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Alvan I. AmadiNovember 01, 2019
Sts. Jean de Lalande, Isaac Jogues and Rene Goupil, who were among the 17th-century French Jesuit missionaries martyred in North America, are depicted in a stained-glass window at the Cathedral-Basilica of Notre-Dame of Quebec in Quebec City. (CNS photo/Gregory A. Shemitz)Sts. Jean de Lalande, Isaac Jogues and Rene Goupil, who were among the 17th-century French Jesuit missionaries martyred in North America, are depicted in a stained-glass window at the Cathedral-Basilica of Notre-Dame of Quebec in Quebec City. (CNS photo/Gregory A. Shemitz)

The third-century Christian author Tertullian said the “blood of the martyrs is the seed of the church.” Wherever the church has grown and flourished, it is because it has been planted and watered by the blood of numerous men, women and children who followed Christ so single-mindedly that they gave their lives as witness to a love that is stronger than death.

The story of the flourishing South Korean church—a church with the unique distinction of being sustained by the ministry of the lay faithful for decades after all clergy were expelled in the late 19th century and a church irrigated by the blood of innumerable martyrs during waves of persecution—bears eloquent testimony to the veracity of Tertullian’s assertion. As the Book of Revelation puts it, “Love for life, did not deter them from death” (12:11).

Sometimes, it is only with the benefit of hindsight that we realize that the martyrs’ lives were not recklessly thrown away, that they amounted to something.

In laying down their lives for the cause of the Gospel, the martyrs found the ultimate meaning of their lives, just as Christ said: “Whoever loses his life for my sake will find it” (Mt 16:25). How so, one might ask, since the martyrs’ ministry was thought by their killers and bystanders to have ended in resounding failure?

Sometimes, it is only with the benefit of hindsight that we realize that the martyrs’ lives were not recklessly thrown away, that they amounted to something. Their blood, poured out like Christ’s, contained the seed of immortality. Their physical death was not the last word.

We can see many examples among the growing number of saints from the continent of North America. When the French Jesuits Jean de Brébeuf and Isaac Jogues were martyred in New France in the 1600s, their ministry among the Native American tribes seemed unsuccessful. In spite of this seeming failure, many natives would come to accept Christ in the years that followed the martyrs’ death. The martyrs were indeed the “real winners,” as Pope Francis recently declared.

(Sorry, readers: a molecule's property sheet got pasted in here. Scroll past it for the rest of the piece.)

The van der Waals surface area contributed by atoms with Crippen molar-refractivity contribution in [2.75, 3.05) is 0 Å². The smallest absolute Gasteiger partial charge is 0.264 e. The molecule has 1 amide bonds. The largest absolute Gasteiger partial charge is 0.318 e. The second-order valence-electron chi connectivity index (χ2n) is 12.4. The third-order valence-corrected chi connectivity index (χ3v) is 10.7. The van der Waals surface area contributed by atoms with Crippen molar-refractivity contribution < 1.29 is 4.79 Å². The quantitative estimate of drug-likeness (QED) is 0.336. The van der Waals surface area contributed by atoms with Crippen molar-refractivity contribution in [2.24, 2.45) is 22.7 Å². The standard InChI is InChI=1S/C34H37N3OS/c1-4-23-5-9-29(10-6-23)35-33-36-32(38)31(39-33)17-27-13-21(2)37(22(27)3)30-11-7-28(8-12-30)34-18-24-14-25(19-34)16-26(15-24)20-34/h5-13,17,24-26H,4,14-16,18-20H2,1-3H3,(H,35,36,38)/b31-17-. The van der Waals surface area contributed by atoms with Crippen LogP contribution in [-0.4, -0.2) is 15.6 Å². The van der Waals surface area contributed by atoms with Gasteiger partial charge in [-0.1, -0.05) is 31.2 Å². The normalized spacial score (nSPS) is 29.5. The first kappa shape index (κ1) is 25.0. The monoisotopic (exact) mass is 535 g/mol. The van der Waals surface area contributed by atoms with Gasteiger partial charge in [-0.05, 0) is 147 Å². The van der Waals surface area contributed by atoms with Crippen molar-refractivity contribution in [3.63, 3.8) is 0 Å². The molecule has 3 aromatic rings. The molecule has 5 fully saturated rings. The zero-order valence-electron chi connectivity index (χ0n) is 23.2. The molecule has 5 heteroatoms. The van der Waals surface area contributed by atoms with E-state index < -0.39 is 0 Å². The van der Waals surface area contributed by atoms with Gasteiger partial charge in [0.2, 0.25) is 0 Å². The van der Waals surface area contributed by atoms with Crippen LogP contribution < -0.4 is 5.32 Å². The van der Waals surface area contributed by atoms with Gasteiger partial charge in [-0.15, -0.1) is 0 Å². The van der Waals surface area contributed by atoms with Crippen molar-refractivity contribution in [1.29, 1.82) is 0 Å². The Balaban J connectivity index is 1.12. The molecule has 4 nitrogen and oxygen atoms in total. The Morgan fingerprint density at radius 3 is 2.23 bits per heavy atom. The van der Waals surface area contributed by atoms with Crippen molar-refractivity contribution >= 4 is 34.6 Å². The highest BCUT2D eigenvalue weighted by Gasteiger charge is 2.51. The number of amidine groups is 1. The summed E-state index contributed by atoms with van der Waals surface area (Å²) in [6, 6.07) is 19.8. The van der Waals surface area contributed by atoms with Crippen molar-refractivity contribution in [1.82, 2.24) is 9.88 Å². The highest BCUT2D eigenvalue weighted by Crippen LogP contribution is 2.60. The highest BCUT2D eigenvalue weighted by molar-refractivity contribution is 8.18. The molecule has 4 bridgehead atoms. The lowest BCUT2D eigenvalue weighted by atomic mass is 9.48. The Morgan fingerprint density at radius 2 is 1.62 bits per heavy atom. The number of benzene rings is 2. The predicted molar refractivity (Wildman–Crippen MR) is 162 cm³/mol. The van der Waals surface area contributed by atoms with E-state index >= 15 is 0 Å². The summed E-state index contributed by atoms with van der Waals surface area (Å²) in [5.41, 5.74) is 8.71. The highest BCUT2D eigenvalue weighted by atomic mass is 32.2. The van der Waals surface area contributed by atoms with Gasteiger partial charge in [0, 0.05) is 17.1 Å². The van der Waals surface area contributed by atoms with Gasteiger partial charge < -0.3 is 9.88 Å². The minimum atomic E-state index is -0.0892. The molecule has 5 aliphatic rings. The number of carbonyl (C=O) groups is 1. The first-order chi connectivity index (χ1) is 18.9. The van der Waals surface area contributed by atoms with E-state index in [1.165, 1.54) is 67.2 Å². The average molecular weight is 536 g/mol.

How does one realize that the seed of the church planted in a particular land and watered by martyrs’ blood has flourished? We know this when it yields a harvest of trailblazing saints and revolutionary scholars who simultaneously enrich the Christian community and challenge it to show greater fidelity to Christ and a more courageous witness to the Gospel. We call saints those friends of God who illuminate for others the beauty of dwelling in God’s love and thus become conduits of hope and models of faith.

We call saints those friends of God who illuminate for others the beauty of dwelling in God’s love.

It is noteworthy that in recent times, a number of North American saints and martyrs have been recognized. The witness of the French Jesuit martyrs, in time, inspired others to follow the path of sanctity, and many have led virtuous lives without the shedding of blood. The church in North America is enriched and challenged by the luminous lives of saints Kateri Tekakwitha, Elizabeth Ann Seton, Katharine Drexel, Frances Xavier Cabrini, John Neumann, André Bessette, Damian of Molokai and Marianne Cope. The ongoing sainthood causes of Servants of God Julia Greeley, Mother Mary Lange, Dorothy Day, Thea Bowman and Augustus Tolton truly speak to the universality of the church and its modern-day vitality. And the faith-filled lives of Blesseds Stanley Rother and Solanus Casey, and Venerables Fulton Sheen and Pierre Toussaint, continue to give hope and inspiration to many.

Furthermore, the presence of theologians and scholars who expound, articulate and teach the faith in new, creative and ever more life-giving ways—always in dialogue with culture—is testimony to the church’s health in a particular land. The following American scholars past and present have helped the Christian community to contemplate anew the mystery of faith and to listen to God’s word with new depths of understanding: Avery Dulles, John Courtney Murray, John Tracy Ellis, Cyprian Davis, Richard John Neuhaus, Thomas Weinandy, Matthew Levering, Erasmo Leiva-Merikakis, Elizabeth Johnson, John Cavadini, Sarah Butler, Walter Burghardt, Robert Barron, Scott Hahn, Raymond Brown, M. Shawn Copeland and Dianne Bergant. Their works have helped the Christian community to better read the signs of the times and interpret them in the light of faith. The church in North America owes them a debt of gratitude.

In the face of the painful polarizations and internecine battles that we often encounter between the so-called traditionalists and progressives, with their debilitating consequences for effective Christian witness in North America, we dare to hope that our communion with these saintly figures and fellow disciples will continue to encourage and challenge us to proclaim the reign of God and to announce the lordship of Christ by working for social justice and lasting peace.

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JR Cosgrove
3 years ago

The French Jesuits were not the first Jesuits killed in what is now the United States. In the 1570's several Spanish Jesuits were killed by Indians in what is now Virginia. The Spanish never returned to this area after these massacres.

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